Asbury Students Win Presentation Awards
Three Asbury University seniors won awards at the annual Kentucky Academy of Sciences conference, displaying both the breadth and the depth of student interests and research capabilities.
Eight Asbury students and three faculty members attended the conference at Murray State University. Because the conference is regional rather than specific to a particular branch of science, the group was able to see presentations about a variety of research topics.
“I am always impressed in the quality of research being done by undergraduates at Kentucky schools,” said Dr. Bruce Branan, chemistry professor at Asbury. “Undergraduate research used to be rare, but now is something everyone majoring in science does. Asbury students consistently do well at these presentations, which I believe is testimony to both the high quality of their projects, and the significant amount of work they do in conducting the research.”
2011 Asbury award winners were:
- Julianne Wyrick ’12 won first place in the oral presentation competition in the agricultural sciences category for her presentation about nitrate toxicity in grasses grown for animal feed. A biochemistry student, she conducted her research over the summer with Dr. Ray Smith ’83 at the University of Kentucky Department of Plant and Soil Sciences. By analyzing the grass cuttings in a field of sorghum-sudangrass, she was able to demonstrate that organic fertilization with chicken litter appeared to lower nitrate levels in the grass compared to traditional, ammonium nitrate fertilizers.
- Demetria Todd ’12 won second place in the undergraduate poster presentation competition in the ecology and environmental science category. Working with Asbury Assistant Professor Ben Brammell, Todd conducted research on chemical alarm cue response in two fish species native to Central Kentucky. When fish are attacked and eaten, molecules are released into the water from their skin, collectively known as a chemical alarm cue, and other fish respond to those molecules. Todd demonstrated that a species that is a common prey item exhibited signs of fear when exposed to its own chemical alarm cue while predator fish demonstrated excitement, presumably in response to a perceived meal, when exposed to the same cue. Interestingly, predator fish showed no response when exposed to their own alarm cue, consistent with their status as top predators.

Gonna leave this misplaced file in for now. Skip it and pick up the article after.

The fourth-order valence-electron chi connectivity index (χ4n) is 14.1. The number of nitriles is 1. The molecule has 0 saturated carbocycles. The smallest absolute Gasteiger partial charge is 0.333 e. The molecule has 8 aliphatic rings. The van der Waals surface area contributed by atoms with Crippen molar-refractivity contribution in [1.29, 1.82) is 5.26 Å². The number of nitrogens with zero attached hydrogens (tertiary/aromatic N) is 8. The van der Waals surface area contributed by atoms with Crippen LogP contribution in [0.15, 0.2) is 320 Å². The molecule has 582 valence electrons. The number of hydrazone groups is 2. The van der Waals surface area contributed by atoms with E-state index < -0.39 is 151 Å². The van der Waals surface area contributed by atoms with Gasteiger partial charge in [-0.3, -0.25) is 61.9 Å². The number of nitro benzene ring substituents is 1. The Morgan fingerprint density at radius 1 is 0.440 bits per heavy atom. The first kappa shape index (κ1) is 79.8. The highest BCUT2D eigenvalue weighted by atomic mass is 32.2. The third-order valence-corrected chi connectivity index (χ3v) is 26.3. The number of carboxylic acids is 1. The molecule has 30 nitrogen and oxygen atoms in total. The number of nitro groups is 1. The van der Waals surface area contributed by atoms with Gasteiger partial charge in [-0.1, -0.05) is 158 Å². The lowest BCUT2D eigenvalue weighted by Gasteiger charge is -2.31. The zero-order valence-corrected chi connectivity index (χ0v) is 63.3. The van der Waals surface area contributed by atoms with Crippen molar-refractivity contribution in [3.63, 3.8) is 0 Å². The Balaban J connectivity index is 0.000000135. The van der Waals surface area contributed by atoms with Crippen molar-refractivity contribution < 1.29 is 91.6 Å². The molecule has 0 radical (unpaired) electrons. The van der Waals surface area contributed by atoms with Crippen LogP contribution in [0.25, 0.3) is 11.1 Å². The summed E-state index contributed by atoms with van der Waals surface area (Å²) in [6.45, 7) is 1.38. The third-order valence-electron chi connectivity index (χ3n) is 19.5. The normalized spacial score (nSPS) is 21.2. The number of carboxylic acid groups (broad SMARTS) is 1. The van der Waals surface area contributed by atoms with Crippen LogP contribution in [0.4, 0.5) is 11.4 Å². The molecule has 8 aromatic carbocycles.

- Evelyn Robuck ’12 won third place in the undergraduate poster presentation competition in the physiology and biochemistry category. The biology major participated in a competitive summer research opportunity sponsored by the Kentucky Biomedical Research Infrastructure Network, working with Dr. Doug Borchman at the University of Louisville. Robuck analyzed the data from a research study that examined the chemical composition of tears from people ranging in age from one to 88. She was able to identify some of the chemicals in meibum, a key component in the lipid layer of tear film.